Christian Science and Christian Character


When Jesus said, “Be ye therefore perfect, even as your Father which is in heaven is perfect,” he didn’t add, “insofar as your human temperament allows.”

If someone is convinced that they have inherited certain traits or have certain tendencies, it may be difficult to attain the heights of Christ-like character at a single bound. But they can focus on one objectionable line of thought and conduct, and determine to stop indulging in it!

One wrong thought arrested, or one wrong deed restrained, begins the process of reformation; and when one form of evil is resisted, we find increased strength to resist every form of evil. To walk in the path to Christliness, we must watch carefully, detect honestly, and reject faithfully the inclinations of human impulse and human will, with the determination to be satisfied with nothing less than perfection.

The human mind resists Jesus’ command to be perfect, claiming that it is not possible for poor human nature to attain perfection. But human nature is not asked to become perfect; instead, it is to be outgrown and discarded. As darkness never grows into light, but vanishes with the dawn; as chaos never becomes order, but disappears as soon as order begins to appear; so that which is imperfect does not develop into perfection, but must fade from thought and action proportionably as perfection appears.

That which is called human temperament is not as permanent an inheritance as it appears to be. At best, it’s a bundle of characteristics made up of the reflex action of habit, impulse, will, and emotion, and so is capable of being eliminated. True character, however, is that strength of character which resists all evil.

Christian Science declares that God’s blessing is not withheld until some future time, but will be experienced as soon as man rejects that which holds him from the blessing. The true Christian life is the way of sacrifice, but God only requires the sacrifice of false, limited, ungodlike thinking and actions. Then after this sacrifice, we find greater freedom and blessings. This joy is known only to the heart which obeys, and brings a peace which the world cannot give or take away. What the world gives, it does take away; but because this joy is not given by the world, the world cannot take it away.

It has been said that “Man’s extremity is God’s opportunity.” Mrs. Eddy writes, “We glean spiritual harvests from our own material losses.” (Ret.) One glimpse of divine radiance banishes the memory of many sacrifices, and the tangled path of selfish inclination, so hard at first to abandon, is finally recognized to be a path leading only to disappointment and pain.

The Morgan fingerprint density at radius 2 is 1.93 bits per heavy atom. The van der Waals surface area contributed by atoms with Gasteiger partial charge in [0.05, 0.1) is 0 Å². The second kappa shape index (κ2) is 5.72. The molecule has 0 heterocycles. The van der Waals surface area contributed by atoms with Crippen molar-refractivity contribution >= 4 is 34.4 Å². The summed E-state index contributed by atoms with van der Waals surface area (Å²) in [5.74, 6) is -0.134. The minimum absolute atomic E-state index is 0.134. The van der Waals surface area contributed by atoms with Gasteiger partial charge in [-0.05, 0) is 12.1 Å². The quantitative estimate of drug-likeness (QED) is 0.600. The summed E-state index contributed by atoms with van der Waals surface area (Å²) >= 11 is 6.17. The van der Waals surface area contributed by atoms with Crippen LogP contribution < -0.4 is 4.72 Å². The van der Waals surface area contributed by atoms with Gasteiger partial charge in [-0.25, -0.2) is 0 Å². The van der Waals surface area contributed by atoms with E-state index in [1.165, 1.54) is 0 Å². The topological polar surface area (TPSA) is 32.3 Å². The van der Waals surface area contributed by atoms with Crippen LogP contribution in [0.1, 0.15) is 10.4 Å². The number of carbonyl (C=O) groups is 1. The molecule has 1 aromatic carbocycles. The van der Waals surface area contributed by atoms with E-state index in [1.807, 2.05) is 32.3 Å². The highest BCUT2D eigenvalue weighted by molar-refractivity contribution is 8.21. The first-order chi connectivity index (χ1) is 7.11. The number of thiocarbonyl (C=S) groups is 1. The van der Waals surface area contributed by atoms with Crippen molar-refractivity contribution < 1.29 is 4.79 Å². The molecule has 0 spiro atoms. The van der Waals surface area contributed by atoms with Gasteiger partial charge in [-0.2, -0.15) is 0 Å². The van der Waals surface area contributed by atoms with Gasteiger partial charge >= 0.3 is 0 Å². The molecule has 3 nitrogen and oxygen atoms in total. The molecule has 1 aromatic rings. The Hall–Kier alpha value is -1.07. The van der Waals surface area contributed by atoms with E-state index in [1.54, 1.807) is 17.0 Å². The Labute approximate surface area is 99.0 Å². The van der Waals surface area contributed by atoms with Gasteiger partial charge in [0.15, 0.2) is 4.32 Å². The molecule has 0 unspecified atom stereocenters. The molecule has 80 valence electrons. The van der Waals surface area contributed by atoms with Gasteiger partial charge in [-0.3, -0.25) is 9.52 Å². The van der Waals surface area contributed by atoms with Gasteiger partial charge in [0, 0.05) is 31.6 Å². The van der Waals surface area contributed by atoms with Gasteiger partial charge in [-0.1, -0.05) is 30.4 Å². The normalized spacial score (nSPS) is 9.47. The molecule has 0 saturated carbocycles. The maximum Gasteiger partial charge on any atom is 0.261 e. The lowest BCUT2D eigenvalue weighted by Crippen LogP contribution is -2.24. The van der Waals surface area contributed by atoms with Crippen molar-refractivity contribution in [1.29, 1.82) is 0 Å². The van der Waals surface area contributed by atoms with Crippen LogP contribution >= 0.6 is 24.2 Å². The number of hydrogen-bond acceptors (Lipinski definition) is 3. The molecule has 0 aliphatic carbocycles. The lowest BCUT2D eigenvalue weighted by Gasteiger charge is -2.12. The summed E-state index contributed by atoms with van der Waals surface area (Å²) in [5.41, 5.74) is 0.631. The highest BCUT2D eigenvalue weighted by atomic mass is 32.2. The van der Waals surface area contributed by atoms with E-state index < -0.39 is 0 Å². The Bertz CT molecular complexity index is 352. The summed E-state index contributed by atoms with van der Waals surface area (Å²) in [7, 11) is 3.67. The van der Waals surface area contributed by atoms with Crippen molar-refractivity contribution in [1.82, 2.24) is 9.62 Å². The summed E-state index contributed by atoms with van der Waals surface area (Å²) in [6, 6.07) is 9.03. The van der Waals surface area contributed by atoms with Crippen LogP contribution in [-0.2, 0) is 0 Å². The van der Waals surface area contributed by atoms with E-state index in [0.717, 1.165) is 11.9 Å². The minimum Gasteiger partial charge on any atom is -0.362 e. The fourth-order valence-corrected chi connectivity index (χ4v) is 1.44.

Joy in sacrifice is no new theme. The world’s great prophets, poets, and religious teachers have always emphasized its presence in the affairs of men. The book Science and Health shatters the so-called attractiveness of evil, thus removing, to a great extent, the force of temptation and the tenacity of its grasp. It is not possible for one who studies the textbook of Christian Science, and who grows to love the spirit of purity and truth which pervades its teaching, to find continued satisfaction in the many things which the world excuses. When the sense of pleasure in wrongdoing disappears, it’s then much easier to seek a higher and better way.

True character comes, not by the cultivation of the personal disposition, nor through the up-building of human temperament, but rather because the Christ-mind is melting away the obstructing human mentality, and revealing God’s sinless, selfless image and likeness, — the perfect man.

In the life work of Mrs. Eddy, through her patient, unwavering toil for the good of humanity, we see this scientific unfolding of Christian character in example and precept, and we see, as well, the mighty effect upon such unfolding which the message of Christian Science sets before the world. The very heavens open through its promises, for this way of transformation will bring not only deliverance from sin, but eventual escape from every form of disease and sorrow as well. In this work of transformation, we learn to be thankful, not only for daily blessings, but for the trials of faith and tests of moral strength which, when rightly handled, lead to the discovery of unlimited blessings!

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